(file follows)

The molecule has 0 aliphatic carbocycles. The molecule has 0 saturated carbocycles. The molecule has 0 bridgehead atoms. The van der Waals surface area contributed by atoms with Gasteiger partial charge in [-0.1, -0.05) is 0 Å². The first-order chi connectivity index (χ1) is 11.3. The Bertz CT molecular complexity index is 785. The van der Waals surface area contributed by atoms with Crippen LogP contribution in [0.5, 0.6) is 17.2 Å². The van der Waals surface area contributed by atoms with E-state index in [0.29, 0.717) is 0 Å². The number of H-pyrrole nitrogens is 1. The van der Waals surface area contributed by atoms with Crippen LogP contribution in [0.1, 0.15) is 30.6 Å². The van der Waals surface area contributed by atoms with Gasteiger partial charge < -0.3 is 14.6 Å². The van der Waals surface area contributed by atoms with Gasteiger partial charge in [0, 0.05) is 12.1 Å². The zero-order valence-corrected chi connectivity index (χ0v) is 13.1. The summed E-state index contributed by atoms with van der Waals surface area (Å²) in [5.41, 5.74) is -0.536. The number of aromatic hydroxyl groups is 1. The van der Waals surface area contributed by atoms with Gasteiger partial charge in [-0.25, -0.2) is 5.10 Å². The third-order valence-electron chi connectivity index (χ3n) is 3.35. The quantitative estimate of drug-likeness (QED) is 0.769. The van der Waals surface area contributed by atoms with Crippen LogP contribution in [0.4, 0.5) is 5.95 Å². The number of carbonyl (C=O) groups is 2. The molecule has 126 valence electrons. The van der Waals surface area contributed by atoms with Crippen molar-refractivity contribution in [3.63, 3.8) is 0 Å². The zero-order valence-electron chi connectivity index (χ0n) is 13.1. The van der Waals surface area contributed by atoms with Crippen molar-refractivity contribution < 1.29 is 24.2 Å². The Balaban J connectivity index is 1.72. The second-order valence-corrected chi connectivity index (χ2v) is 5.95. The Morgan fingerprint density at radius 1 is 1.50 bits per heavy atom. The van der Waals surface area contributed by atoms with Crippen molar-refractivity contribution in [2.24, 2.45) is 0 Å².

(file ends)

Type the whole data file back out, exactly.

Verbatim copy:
The molecule has 0 aliphatic carbocycles. The molecule has 0 saturated carbocycles. The molecule has 0 bridgehead atoms. The van der Waals surface area contributed by atoms with Gasteiger partial charge in [-0.1, -0.05) is 0 Å². The first-order chi connectivity index (χ1) is 11.3. The Bertz CT molecular complexity index is 785. The van der Waals surface area contributed by atoms with Crippen LogP contribution in [0.5, 0.6) is 17.2 Å². The van der Waals surface area contributed by atoms with E-state index in [0.29, 0.717) is 0 Å². The number of H-pyrrole nitrogens is 1. The van der Waals surface area contributed by atoms with Crippen LogP contribution in [0.1, 0.15) is 30.6 Å². The van der Waals surface area contributed by atoms with Gasteiger partial charge < -0.3 is 14.6 Å². The van der Waals surface area contributed by atoms with Gasteiger partial charge in [0, 0.05) is 12.1 Å². The zero-order valence-corrected chi connectivity index (χ0v) is 13.1. The summed E-state index contributed by atoms with van der Waals surface area (Å²) in [5.41, 5.74) is -0.536. The number of aromatic hydroxyl groups is 1. The van der Waals surface area contributed by atoms with Gasteiger partial charge in [-0.25, -0.2) is 5.10 Å². The third-order valence-electron chi connectivity index (χ3n) is 3.35. The quantitative estimate of drug-likeness (QED) is 0.769. The van der Waals surface area contributed by atoms with Crippen LogP contribution in [0.4, 0.5) is 5.95 Å². The number of carbonyl (C=O) groups is 2. The molecule has 126 valence electrons. The van der Waals surface area contributed by atoms with Crippen molar-refractivity contribution in [3.63, 3.8) is 0 Å². The zero-order valence-electron chi connectivity index (χ0n) is 13.1. The van der Waals surface area contributed by atoms with Crippen molar-refractivity contribution < 1.29 is 24.2 Å². The Balaban J connectivity index is 1.72. The second-order valence-corrected chi connectivity index (χ2v) is 5.95. The Morgan fingerprint density at radius 1 is 1.50 bits per heavy atom. The van der Waals surface area contributed by atoms with Crippen molar-refractivity contribution in [2.24, 2.45) is 0 Å².